More Than Skin Deep: Revelations about Female Genital Cutting

It goes without saying that the world of pelvic health is never boring. For patients and therapists alike, there is always something new to learn, a new area to explore and a new direction in which to grow. Physical therapy is an evidence-based practice, and any scientific discoveries will eventually trickle down to enrich and advance our knowledge base, theories and practices. The more you know, the more you want to know!

A few weeks ago we listened with interest to Ms. Omima Mohidin, who brought us information about an initiative spearheaded by Africans in Partnership Against Aids and Toronto Public Health. Their work centers around the topic of ‘Female Genital Cutting’. Oh yes, we thought to ourselves as she began to speak. We’ve heard about that. We know about that. We know that it happens to women from certain cultures, in certain parts of the world.

In fact, the practice of Female Genital Cutting or FGC (also known as ‘Female Genital Multilation’), has received increased attention from the international media. It includes any ‘procedures that intentionally alter or cause injury to the female genital organs for non-medical reasons’. FGC directly affects over 200 million girls and women today, and is classified as a human rights violation (1). It is mainly practiced in 30 countries in Africa, the Middle East and Asia (1). While there have been local public health efforts in some of these countries to discourage FGC, the practice continues.

This workshop brought our team of practitioners to a realization of just how difficult it is for women suffering from complications related to FGC to request and access healthcare. Often those who practice FGC see the procedure as beneficial to women and girls, even helping to enhance cleanliness, marriageability, femininity, and modesty. So what could possibly go wrong? Aside from the obvious – acute and/or chronic pain, bleeding, infection and death – there are longterm effects of urinary retention, menstrual difficulties, sexual pain, birthing injuries, and complications and psychological trauma.

We were surprised to learn that FGC is practiced illegally in many parts of the diaspora (including the Greater Toronto Area), among new immigrants who continue to hold beliefs in support of FGC. Whereas 10 or 20 years ago, the idea of FGC may have seemed rather foreign, modern migration routes increase the likelihood that we may encounter and interact with individuals affected by FGC in  our daily life, work or travels.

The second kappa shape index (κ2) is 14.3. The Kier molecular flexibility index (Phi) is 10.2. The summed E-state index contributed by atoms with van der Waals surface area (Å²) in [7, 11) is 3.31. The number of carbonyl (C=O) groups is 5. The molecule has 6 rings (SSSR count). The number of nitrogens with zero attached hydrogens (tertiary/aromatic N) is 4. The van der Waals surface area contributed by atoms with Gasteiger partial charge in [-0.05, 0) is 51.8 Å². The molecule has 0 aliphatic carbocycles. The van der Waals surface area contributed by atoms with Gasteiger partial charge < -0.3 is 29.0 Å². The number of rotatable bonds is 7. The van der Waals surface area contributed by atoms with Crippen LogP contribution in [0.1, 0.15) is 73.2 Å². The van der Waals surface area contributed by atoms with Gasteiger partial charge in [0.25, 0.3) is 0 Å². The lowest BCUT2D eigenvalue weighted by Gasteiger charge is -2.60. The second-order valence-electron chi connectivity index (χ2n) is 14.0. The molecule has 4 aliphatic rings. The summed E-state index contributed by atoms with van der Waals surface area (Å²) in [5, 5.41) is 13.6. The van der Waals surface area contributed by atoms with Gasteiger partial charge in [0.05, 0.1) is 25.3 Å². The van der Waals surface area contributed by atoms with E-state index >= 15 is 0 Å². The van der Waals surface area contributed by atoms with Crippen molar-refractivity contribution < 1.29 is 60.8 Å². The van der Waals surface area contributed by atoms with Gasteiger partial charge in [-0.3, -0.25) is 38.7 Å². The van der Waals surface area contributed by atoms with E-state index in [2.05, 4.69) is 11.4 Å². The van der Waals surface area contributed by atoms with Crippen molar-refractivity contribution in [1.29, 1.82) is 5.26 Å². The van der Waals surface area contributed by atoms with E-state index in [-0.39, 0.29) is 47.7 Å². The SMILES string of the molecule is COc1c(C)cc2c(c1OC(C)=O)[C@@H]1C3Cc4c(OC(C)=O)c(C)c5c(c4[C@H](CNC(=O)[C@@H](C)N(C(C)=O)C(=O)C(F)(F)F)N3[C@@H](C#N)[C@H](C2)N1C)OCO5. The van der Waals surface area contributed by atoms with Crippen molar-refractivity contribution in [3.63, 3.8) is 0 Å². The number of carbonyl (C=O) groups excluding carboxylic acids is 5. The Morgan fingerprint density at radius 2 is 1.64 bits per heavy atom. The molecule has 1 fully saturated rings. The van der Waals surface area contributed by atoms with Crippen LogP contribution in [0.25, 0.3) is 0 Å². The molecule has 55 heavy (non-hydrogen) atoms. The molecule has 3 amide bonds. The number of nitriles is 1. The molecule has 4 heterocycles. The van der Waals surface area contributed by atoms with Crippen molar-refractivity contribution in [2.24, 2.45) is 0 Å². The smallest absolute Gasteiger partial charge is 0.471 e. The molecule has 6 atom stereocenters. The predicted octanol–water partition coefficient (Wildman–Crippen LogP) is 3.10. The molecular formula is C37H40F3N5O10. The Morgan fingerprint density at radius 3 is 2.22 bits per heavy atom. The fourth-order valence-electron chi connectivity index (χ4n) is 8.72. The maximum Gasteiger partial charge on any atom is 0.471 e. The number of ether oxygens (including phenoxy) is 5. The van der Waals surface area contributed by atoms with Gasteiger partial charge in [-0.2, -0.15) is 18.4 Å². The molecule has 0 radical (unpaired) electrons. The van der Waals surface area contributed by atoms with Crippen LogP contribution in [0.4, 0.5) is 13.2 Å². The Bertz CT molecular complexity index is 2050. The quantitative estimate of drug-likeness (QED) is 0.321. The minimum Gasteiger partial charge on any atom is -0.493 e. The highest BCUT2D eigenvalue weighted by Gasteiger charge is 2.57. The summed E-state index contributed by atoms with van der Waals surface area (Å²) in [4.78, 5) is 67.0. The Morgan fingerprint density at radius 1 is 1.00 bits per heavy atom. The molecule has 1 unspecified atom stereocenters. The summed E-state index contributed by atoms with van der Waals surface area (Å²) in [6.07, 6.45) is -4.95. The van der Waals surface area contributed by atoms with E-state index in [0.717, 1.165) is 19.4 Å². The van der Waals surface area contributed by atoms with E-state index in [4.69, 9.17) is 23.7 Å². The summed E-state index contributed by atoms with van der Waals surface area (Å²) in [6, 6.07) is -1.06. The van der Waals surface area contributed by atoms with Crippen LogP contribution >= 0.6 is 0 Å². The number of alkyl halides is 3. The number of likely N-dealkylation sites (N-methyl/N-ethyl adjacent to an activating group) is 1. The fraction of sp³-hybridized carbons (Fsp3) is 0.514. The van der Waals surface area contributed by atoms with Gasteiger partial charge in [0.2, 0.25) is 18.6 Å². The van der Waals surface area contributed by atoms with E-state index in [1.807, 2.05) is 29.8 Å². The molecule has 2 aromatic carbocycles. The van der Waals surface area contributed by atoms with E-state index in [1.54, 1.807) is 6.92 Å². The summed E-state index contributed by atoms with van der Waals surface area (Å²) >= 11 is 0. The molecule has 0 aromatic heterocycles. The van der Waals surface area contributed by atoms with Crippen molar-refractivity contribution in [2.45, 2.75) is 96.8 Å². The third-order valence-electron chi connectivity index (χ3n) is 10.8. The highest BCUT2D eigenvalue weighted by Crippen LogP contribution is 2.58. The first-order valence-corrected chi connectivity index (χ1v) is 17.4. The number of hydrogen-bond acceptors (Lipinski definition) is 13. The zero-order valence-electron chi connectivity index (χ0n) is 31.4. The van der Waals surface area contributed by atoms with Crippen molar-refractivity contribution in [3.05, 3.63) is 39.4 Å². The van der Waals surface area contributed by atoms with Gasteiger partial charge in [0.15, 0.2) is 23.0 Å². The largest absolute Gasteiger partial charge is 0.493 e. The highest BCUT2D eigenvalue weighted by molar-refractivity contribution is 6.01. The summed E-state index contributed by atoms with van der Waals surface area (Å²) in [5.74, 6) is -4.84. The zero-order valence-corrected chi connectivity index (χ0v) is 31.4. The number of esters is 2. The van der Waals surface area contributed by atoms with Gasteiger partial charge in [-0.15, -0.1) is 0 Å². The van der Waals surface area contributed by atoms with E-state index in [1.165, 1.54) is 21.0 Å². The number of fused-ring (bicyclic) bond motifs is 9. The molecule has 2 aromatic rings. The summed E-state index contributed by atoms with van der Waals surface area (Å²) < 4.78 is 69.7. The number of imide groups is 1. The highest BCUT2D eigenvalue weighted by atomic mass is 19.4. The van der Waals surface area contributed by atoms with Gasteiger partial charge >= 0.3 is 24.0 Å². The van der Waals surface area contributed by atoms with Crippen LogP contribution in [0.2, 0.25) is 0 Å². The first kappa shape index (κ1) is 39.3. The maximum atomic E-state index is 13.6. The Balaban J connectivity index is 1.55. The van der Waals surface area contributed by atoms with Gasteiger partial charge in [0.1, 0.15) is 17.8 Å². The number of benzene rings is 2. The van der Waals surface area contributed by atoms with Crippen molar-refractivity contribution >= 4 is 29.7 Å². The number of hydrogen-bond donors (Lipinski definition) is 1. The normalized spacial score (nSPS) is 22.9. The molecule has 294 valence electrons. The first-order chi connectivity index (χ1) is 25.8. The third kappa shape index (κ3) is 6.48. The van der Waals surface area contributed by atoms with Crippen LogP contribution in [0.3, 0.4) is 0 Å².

It also brought to light that as pelvic health physiotherapists, we may be in a key position to help inform – and empower – all women about what is normal and healthy for female pelvic health. Public education initiatives focused on the basic facts of human anatomy, bladder function and sexual function can be a powerful tool for demystifying and debunking the myths that perpetuate harmful practices such as FGC.

We in the Western world have many of our own myth-based practices to dismantle. Were you taught by a female elder that douching to cleanse the vagina is not only necessary but better than plain water? How about the urban legend that leads many young women to believe that using the toilet at any and every opportunity is the best way to prevent bladder infection? We use synthetic menstrual products, we worry about how our labia might look to others, and we tear out our pubic hair with an alarming resolve. Based on what? Fact? Or fallacy…

We encourage you to start a thoughtful discussion about FGC with people you know. For more information on FGC, please visit, or search any of the references listed below.



1. World Health Organization. 2018, January 31. Female genital mutilation. Retrieved from

2. Sexuality Education Resource Centre. Female genital cutting. Retrieved from

3. Africans in Partnership Against AIDS & Toronto Public Health (2019). Female Genital Cutting: Clinical tips and cultural awareness [Powerpoint Slides].

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